Disabled WWII vet, 94, evicted from subsidized apartmentA 94-year-old World War II disabled veteran was evicted from his apartment in Port Wing, because in part, he won’t say what’s in his safe deposit box. After six months of trying to help Ken Nyreen, the Bayfield County Housing Authority had sheriff’s deputies evict him from his subsidized apartment earlier this month.
By: By Mike Simonson/Wisconsin Public Radio, Superior Telegram
A 94-year-old World War II disabled veteran was evicted from his apartment in Port Wing, because in part, he won’t say what’s in his safe deposit box.
After six months of trying to help Ken Nyreen, the Bayfield County Housing Authority had sheriff’s deputies evict him from his subsidized apartment earlier this month.
County Aging Unit Supervisor Carrie Linder says the 94-year-old refused to disclose all of his assets, including the contents of his bank safe deposit box. So, Linder says, they couldn’t look the other way.
“If you do it for one, you do it for all, Linder said. “Is that going to keep the Housing Authority solvent? These are taxpayers dollars that we are stewards of.”
A Bayfield County Sheriff’s report to Circuit Court Judge John Anderson in Washburn confirmed the eviction was completed by Nov. 5.
Although Nyreen was offered a free hotel room, he chose to sleep on the floor of a local Port Wing tavern. He says the contents of his safe deposit box are no one’s business.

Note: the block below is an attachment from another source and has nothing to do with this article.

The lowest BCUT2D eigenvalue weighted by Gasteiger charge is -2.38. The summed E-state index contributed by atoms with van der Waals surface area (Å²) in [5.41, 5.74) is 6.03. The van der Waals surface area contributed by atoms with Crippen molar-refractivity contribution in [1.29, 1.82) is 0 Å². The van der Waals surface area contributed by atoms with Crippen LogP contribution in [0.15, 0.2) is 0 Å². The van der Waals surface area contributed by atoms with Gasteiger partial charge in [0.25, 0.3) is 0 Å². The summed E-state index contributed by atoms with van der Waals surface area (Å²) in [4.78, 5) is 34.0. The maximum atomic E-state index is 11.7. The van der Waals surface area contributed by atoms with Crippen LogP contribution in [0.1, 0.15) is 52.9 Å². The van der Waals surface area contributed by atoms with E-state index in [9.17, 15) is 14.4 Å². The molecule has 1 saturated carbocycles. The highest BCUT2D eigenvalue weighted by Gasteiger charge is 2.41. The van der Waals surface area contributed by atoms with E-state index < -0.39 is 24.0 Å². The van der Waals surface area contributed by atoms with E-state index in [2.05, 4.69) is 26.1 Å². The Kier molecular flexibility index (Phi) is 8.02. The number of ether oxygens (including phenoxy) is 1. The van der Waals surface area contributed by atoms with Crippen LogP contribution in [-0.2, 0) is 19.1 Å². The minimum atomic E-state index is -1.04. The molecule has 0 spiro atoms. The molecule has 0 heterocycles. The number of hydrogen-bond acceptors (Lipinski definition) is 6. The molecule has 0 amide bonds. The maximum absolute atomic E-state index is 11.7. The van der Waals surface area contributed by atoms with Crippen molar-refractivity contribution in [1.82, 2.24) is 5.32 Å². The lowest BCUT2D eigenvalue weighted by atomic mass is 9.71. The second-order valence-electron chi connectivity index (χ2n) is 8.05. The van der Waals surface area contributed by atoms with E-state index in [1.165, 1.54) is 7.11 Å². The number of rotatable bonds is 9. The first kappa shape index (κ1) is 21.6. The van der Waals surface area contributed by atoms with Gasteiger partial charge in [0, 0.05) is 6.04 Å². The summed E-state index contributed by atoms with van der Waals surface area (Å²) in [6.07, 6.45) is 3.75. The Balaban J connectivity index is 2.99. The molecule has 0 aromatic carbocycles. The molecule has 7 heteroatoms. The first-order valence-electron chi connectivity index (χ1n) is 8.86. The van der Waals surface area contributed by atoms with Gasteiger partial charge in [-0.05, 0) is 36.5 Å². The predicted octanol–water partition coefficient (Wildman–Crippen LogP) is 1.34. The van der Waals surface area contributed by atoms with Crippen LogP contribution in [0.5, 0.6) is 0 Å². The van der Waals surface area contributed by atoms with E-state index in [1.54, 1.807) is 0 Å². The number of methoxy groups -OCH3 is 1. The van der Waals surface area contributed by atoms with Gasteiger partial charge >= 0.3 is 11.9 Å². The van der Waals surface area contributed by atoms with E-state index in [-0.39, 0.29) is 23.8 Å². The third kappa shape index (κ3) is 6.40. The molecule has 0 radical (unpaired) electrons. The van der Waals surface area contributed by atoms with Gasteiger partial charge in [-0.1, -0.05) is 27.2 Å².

“Does anybody have a right?” Nyreen asked. “Why should I be forced to divulge my safe deposit box too? (And the safe deposit box, is that what you got for being injured in World War II?) “Well, I won’t even say what I have in there.”
Nyreen was stationed in England as a B-17 bomber crew chief during WWII, and lost some of his hearing when his ear drum was damaged during a test run. Today, he needs hearing aids and a special telephone to hear properly.
County Veteran’s Office Director Nancy Brede says they gave him seven choices of places to live, all away from Port Wing, but he refused.
“Yeah, it is a tough case,” Brede says. “I’ll do everything I can for him within my realm. When a person makes choices, and he’s his own person, I have to respect that.”
Nyreen is staying with an elderly widow in Port Wing now, so he’s safe. But this is only temporary. He’s hoping the Veteran’s Administration will take care of him.
“If I could find a VA place where I could have my own room and associate with other GI’s, I might consider something like that, Nyreen said. “But I don’t want them to put me in bed and forget me.”
Brede says that won’t happen. She’s still checking in on Mr. Nyreen.